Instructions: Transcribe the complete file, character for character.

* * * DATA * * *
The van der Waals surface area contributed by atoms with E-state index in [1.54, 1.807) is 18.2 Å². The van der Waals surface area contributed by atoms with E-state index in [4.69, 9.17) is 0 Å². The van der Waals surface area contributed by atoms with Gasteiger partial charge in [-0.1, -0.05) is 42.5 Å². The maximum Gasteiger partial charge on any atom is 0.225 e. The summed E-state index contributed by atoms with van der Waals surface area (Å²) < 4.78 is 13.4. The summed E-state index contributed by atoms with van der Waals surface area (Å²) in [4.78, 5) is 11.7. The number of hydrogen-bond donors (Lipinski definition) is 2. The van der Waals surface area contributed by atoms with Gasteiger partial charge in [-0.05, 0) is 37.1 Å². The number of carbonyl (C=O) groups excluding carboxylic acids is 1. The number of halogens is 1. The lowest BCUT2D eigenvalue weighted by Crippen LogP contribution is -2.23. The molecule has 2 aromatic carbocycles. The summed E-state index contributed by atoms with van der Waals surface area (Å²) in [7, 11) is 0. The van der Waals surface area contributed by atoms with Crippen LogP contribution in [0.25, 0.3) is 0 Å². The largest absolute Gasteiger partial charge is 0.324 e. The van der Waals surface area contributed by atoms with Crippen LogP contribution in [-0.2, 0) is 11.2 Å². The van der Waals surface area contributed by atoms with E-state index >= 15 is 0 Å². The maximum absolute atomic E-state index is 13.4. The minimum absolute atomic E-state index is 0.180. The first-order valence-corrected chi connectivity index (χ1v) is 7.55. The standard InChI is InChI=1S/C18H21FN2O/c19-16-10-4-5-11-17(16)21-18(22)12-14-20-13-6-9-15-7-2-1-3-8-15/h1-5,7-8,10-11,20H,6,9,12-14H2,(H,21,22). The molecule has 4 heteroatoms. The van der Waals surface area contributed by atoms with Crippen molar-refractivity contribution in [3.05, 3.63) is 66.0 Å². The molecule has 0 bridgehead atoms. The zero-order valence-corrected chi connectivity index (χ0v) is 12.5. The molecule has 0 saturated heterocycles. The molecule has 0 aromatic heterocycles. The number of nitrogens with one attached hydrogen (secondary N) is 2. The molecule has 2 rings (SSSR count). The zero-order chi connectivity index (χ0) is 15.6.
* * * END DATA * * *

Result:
The van der Waals surface area contributed by atoms with E-state index in [1.54, 1.807) is 18.2 Å². The van der Waals surface area contributed by atoms with E-state index in [4.69, 9.17) is 0 Å². The van der Waals surface area contributed by atoms with Gasteiger partial charge in [-0.1, -0.05) is 42.5 Å². The maximum Gasteiger partial charge on any atom is 0.225 e. The summed E-state index contributed by atoms with van der Waals surface area (Å²) < 4.78 is 13.4. The summed E-state index contributed by atoms with van der Waals surface area (Å²) in [4.78, 5) is 11.7. The number of hydrogen-bond donors (Lipinski definition) is 2. The van der Waals surface area contributed by atoms with Gasteiger partial charge in [-0.05, 0) is 37.1 Å². The number of carbonyl (C=O) groups excluding carboxylic acids is 1. The number of halogens is 1. The lowest BCUT2D eigenvalue weighted by Crippen LogP contribution is -2.23. The molecule has 2 aromatic carbocycles. The summed E-state index contributed by atoms with van der Waals surface area (Å²) in [7, 11) is 0. The van der Waals surface area contributed by atoms with Crippen LogP contribution in [0.25, 0.3) is 0 Å². The largest absolute Gasteiger partial charge is 0.324 e. The van der Waals surface area contributed by atoms with Crippen LogP contribution in [-0.2, 0) is 11.2 Å². The van der Waals surface area contributed by atoms with E-state index >= 15 is 0 Å². The maximum absolute atomic E-state index is 13.4. The minimum absolute atomic E-state index is 0.180. The first-order valence-corrected chi connectivity index (χ1v) is 7.55. The standard InChI is InChI=1S/C18H21FN2O/c19-16-10-4-5-11-17(16)21-18(22)12-14-20-13-6-9-15-7-2-1-3-8-15/h1-5,7-8,10-11,20H,6,9,12-14H2,(H,21,22). The molecule has 4 heteroatoms. The van der Waals surface area contributed by atoms with Crippen molar-refractivity contribution in [3.05, 3.63) is 66.0 Å². The molecule has 0 bridgehead atoms. The zero-order valence-corrected chi connectivity index (χ0v) is 12.5. The molecule has 0 saturated heterocycles. The molecule has 0 aromatic heterocycles. The number of nitrogens with one attached hydrogen (secondary N) is 2. The molecule has 2 rings (SSSR count). The zero-order chi connectivity index (χ0) is 15.6.